Special laws and procedures allow for asylees and refugees to reunite with their immediate family members. Practitioners who are familiar with family-based immigration already know that lawful permanent resident aliens (LPRs) may file an alien relative petition (Form I-130) for their spouse and unmarried children. Both refugees and asylees may file for LPR status one year after entering as a refugee or being granted asylum, but it takes at least a year for refugees to be granted permanent residence, and approximately twelve years for asylees. Although LPR status entitles them to file the I-130, due to the backlog in the second preference category, they must wait several more years before completing the process. Fortunately, refugees and asylees can immigrate their spouse and unmarried children much faster by classifying them as derivatives.
The first part of this article will describe the procedures for the spouses and children of asylees to derive asylum status as derivatives. The second part will be devoted to refugee derivative processing and adjustment of status for both asylees and refugees.
Derivative Asylum. Persons who have a well-founded fear of persecution in their home country may apply for asylum in the United States, either affirmatively before the Department of Homeland Security (DHS) asylum office or in proceedings before an Immigration Judge. If they are granted asylum, their spouse and unmarried children may be afforded the same status without additional applications, provided they were named on the asylum application and are in the United States. If they were not named on the asylum application or are not in the United States, the principal asylee must file an additional petition to have them classified as derivative asylees.
In both situations, the spousal relationship must have existed on the date the principal was granted asylum. If the parties were not lawfully married in the jurisdiction where the marriage took place, the marriage will not be considered valid and the derivative status will not be granted. Proxy marriages are not sufficient unless the marriage has been consummated. The parties may be estranged, as long as they were legally married when asylum was granted, the marriage is bona fide, and the marriage has not been terminated.
Similarly, for unmarried children, the relationship also must have existed on the date the principal was granted asylum. If the child was conceived but not yet born on that date, the relationship will be considered to exist as of the date of the asylum grant. If the child is adopted, the adoption must have taken place before the child turned 16 and the child must have been in the legal custody of and living with the adoptive parent(s) for two years. If the child is a stepchild, the marriage creating the relationship must have occurred before the child turned 18. If the principal is the mother, it does not matter if the child was born in wedlock. If the father is the principal, the child must either have been born in wedlock or legitimated before turning 18. Otherwise, the father will be required to submit evidence of a bona fide father-child relationship before the child turned 21. Documents establishing that the father has acknowledged this relationship and cares for the general welfare of the child can include the following: money orders or canceled checks, income tax returns listing the child as a dependent, medical or insurance records, school records, or correspondence between the parties.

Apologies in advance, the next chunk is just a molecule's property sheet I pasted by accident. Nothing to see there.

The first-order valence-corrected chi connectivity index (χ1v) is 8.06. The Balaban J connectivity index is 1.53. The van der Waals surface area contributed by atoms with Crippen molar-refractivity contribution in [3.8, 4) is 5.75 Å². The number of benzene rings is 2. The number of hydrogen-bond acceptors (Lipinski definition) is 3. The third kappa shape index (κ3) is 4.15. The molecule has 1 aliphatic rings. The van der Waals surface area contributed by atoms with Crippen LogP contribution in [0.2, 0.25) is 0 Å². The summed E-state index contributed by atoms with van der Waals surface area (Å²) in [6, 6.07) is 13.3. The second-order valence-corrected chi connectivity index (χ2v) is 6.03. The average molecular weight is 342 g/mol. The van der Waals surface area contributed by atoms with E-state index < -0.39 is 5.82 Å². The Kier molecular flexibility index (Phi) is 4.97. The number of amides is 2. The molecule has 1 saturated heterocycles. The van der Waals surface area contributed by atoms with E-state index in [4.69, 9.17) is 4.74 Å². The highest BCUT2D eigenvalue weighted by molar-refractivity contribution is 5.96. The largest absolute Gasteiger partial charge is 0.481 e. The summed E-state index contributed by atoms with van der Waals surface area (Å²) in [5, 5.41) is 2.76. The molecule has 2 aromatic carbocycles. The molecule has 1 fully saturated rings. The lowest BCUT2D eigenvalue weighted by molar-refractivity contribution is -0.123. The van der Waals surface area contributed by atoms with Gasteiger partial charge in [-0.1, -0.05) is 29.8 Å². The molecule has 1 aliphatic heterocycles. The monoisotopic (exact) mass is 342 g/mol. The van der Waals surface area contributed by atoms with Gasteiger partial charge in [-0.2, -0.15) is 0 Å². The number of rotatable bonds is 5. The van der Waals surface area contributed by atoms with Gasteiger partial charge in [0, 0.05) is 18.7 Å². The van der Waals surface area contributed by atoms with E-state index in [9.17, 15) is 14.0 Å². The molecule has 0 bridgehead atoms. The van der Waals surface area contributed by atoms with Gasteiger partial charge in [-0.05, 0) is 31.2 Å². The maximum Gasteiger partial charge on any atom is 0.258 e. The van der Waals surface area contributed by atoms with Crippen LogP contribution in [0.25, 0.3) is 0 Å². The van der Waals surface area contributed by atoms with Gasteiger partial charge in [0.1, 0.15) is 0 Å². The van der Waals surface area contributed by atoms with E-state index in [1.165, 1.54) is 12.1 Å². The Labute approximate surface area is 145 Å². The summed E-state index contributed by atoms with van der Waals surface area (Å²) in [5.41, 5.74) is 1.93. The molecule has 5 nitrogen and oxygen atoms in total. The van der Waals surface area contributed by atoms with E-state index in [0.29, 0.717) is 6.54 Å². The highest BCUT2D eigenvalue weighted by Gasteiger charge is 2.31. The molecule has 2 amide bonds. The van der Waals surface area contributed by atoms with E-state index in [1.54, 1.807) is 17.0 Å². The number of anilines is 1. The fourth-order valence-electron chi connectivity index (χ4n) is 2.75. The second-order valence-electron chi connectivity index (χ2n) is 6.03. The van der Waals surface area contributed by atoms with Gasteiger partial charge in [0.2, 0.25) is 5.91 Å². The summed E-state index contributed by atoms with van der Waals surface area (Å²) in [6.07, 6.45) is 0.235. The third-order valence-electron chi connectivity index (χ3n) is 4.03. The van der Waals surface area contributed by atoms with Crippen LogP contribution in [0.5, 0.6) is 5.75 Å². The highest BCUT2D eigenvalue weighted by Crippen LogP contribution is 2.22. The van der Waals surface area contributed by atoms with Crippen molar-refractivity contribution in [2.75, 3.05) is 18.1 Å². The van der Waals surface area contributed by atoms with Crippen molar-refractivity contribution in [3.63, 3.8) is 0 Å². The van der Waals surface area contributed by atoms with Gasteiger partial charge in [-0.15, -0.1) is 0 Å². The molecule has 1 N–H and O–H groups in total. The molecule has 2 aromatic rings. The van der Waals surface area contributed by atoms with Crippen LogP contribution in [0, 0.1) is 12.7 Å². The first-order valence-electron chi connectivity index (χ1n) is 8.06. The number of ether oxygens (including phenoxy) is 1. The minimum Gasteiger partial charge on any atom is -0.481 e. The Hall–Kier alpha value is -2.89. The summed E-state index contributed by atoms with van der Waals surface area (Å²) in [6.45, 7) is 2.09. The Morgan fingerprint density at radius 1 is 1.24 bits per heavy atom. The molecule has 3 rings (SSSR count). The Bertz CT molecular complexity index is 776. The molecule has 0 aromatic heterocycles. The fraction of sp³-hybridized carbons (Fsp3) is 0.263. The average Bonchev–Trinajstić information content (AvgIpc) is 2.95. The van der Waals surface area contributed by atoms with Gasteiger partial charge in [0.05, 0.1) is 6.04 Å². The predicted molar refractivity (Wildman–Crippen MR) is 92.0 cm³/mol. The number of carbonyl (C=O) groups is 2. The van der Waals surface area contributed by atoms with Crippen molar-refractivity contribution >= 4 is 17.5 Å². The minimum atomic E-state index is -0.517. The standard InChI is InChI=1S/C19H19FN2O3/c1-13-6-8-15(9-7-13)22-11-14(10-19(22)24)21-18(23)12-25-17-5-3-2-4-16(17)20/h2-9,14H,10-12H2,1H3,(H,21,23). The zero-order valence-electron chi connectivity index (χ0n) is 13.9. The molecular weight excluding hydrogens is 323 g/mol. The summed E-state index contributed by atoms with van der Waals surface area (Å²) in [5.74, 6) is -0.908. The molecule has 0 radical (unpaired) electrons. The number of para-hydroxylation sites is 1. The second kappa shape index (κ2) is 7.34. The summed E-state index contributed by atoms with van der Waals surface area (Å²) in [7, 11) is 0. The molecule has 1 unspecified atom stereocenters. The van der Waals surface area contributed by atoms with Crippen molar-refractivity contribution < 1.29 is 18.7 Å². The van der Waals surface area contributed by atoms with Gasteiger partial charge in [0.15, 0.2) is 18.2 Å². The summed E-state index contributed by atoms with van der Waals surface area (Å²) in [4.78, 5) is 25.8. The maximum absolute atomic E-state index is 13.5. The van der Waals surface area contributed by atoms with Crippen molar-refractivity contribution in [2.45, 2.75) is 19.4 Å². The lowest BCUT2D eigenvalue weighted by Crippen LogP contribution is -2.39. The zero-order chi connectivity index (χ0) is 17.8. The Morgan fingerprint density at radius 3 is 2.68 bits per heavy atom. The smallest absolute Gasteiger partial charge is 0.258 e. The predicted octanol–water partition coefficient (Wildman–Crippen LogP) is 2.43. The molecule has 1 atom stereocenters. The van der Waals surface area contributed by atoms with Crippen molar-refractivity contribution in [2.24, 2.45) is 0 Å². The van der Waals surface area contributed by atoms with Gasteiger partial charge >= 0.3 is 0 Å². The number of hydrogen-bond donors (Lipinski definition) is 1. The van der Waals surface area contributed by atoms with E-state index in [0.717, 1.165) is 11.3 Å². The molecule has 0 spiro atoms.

In some circumstances or at some (high fraud( consular posts it may be necessary to submit DNA test results to establish the parent-child blood relationship. While such testing is voluntary, several consulates routinely (suggest( that it be submitted. The testing may only be performed by the American Association of Blood Banks and the results must indicate a relationship by 99.5 percent probability or higher. The applicant bears the financial responsibility for these tests, which can be quite expensive. Nevertheless, it is often cheaper for the client to have the testing performed rather than trying to prove relationship through other means or challenging the consular post(s denial.
The derivative status ends if the child marries prior to arrival in the United States as an asylee. The unmarried child is precluded from bringing his or her children; derivatives cannot pass derivative status to their children.
Included on the I-589. If the spouse and unmarried children were named on the asylum application (Form I-589) and are in the United States, the procedure is relatively simple. They derived asylum on the date the principal applicant was granted, provided the spousal or parent-child relationship existed at the time the principal was granted asylum (see the discussion below on age-out situations) and none of the bases for denial are present. These include conviction of a particularly serious crime, security threat, or persecution of others.